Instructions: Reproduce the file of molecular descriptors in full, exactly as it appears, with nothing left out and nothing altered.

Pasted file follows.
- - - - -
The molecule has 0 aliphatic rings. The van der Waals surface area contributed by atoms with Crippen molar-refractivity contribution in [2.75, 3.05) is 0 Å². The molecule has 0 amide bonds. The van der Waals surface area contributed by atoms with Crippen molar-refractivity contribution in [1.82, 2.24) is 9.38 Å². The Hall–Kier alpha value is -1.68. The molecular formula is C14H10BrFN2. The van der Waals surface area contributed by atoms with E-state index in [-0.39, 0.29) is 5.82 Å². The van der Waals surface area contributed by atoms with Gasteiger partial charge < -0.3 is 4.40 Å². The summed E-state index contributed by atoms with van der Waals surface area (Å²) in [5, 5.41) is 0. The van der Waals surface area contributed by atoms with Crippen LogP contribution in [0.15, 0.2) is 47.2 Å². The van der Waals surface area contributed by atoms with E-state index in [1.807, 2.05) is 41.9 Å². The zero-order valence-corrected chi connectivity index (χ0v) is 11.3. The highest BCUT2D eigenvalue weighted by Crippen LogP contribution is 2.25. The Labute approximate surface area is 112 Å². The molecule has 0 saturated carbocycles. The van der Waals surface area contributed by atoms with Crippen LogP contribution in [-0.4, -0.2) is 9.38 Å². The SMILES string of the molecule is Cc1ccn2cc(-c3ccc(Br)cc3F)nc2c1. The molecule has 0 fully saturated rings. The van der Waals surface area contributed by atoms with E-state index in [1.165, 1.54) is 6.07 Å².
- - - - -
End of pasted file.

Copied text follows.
The molecule has 0 aliphatic rings. The van der Waals surface area contributed by atoms with Crippen molar-refractivity contribution in [2.75, 3.05) is 0 Å². The molecule has 0 amide bonds. The van der Waals surface area contributed by atoms with Crippen molar-refractivity contribution in [1.82, 2.24) is 9.38 Å². The Hall–Kier alpha value is -1.68. The molecular formula is C14H10BrFN2. The van der Waals surface area contributed by atoms with E-state index in [-0.39, 0.29) is 5.82 Å². The van der Waals surface area contributed by atoms with Gasteiger partial charge < -0.3 is 4.40 Å². The summed E-state index contributed by atoms with van der Waals surface area (Å²) in [5, 5.41) is 0. The van der Waals surface area contributed by atoms with Crippen LogP contribution in [0.15, 0.2) is 47.2 Å². The van der Waals surface area contributed by atoms with E-state index in [1.807, 2.05) is 41.9 Å². The zero-order valence-corrected chi connectivity index (χ0v) is 11.3. The highest BCUT2D eigenvalue weighted by Crippen LogP contribution is 2.25. The Labute approximate surface area is 112 Å². The molecule has 0 saturated carbocycles. The van der Waals surface area contributed by atoms with Crippen LogP contribution in [-0.4, -0.2) is 9.38 Å². The SMILES string of the molecule is Cc1ccn2cc(-c3ccc(Br)cc3F)nc2c1. The molecule has 0 fully saturated rings. The van der Waals surface area contributed by atoms with E-state index in [1.165, 1.54) is 6.07 Å².